You may have been asked this question before but that’s OK I’m going to ask it again; if you had access to a time machine, what would you use it for?

Sure, like ninety per cent of people will say the thing about Hitler and that’s fine I guess but I’m really scared about the butterfly effect issue (you know, you travel back in time and kill a butterfly accidentally, suddenly when you go back to the present now everything is underwater and we use mason jars both to breathe and for bathroom, so you better keep your breathin’ jar and your bathroomin’ jar clearly labeled) so I’m going to keep it real small. [Editor's Note: Your definition of the butterfly effect may vary.]

By ‘real small’ I mean I’m going to steal blueprints for the time machine and give it to myself, then invent it myself and get that Elon Musk money, then go find the guy who invented it and find him in an airport Bennigan's and sit down with him and steal his french fries and say ‘no one’s ever going to believe you, but I did steal the time machine idea from you’ and leave him there, but I’d also pay his bill and leave an envelope with like a five hundred thousand dollar check in it for him at the concierge, just to really mess with him.

That, or I’d go tell myself after the first quarter of Sunday’s game that everything’s was going to be better soon.

The Play: 10:38 in the 4th, Dallas up 21-17, San Francisco 1st and 10 at the SF 45

Earlier in the game, Blaine Gabbert had his way with the Dallas secondary, including torching a blitz for the team’s second TD of the day (and what was probably Dallas’ last six-plus man rush of the year, thanks guys). But the Dallas noose had been tightening, and Gabbert was becoming more and more, well, Gabberty as the day went on, but he still hadn’t had that back-snapping straw tossed onto his team. Yet.

On first and 10, Gabbert takes the shotgun snap, and has one read; Torrey Smith on a flag route. In truth, it looked like Smith might have had just enough of a step on Morris Claiborne (covering in what appears to be man) that a well-placed ball could have meant six points. It’s tough to say, exactly, because that spacing could be explained by Morris reading the throw with enough time to sag back to make the INT.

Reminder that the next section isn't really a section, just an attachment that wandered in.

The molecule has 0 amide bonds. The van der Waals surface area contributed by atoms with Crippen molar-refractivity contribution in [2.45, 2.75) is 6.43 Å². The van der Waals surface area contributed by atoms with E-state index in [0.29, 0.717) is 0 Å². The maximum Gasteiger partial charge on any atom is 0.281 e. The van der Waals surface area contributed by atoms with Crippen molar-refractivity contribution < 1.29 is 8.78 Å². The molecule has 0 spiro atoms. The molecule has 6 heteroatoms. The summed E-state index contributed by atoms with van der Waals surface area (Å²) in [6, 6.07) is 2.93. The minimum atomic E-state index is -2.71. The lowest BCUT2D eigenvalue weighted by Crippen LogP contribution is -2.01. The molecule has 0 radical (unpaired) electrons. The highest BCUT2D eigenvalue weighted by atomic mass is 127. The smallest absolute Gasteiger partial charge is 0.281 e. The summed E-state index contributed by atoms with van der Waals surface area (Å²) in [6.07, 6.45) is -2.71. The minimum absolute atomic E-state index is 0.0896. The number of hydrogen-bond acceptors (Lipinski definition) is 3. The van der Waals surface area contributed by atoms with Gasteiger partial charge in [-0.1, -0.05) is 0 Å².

This ball was not well placed. It was thrown at least five yards short, so bad that Claiborne had to make an adjustment to catch it with his back shoulder at about the 15, when it should have hit Smith in his front shoulder at about the 10. It had an awfully 4A JV feel about it. Future generations will study the geometry of this pass to learn about real-world applications of the Pythagorean Theorem.

Claiborne casually returned it to the 35 and went safely out of bounds there (are you taking notes, Terrance Williams?), handing the ball to Dak Prescott with a 71.4% chance to win, up from 55.6 before Gabbert went and Gabbert’d.

A 7 yard first and 10 saw Dallas burn a timeout on 2nd and 3 at 77.9% likelihood to win. Then, Ezekiel Elliott, as he had been doing since Navorro Bowman went down with an achilles injury, took a zone left 26 yards to the SF 35, and Dallas sat at 83.7%.

And that’s how you swing win percentage by 28 points over three plays. The Cowboys likely could have punctuated the sequence with a 95%+ chance had they hit pay dirt on that drive, instead, a Dan Bailey short field goal left them with 90.3% chance. That's still pretty good, but let’s hope the Cowboys don't get into the habit of failing to get seven after the defense gives the offense the ball, because this defense is not going to do it much.

What was the biggest play in Dallas' win over the 49ers on Sunday by your estimation? Let Joe know on Twitter @thejoeursery.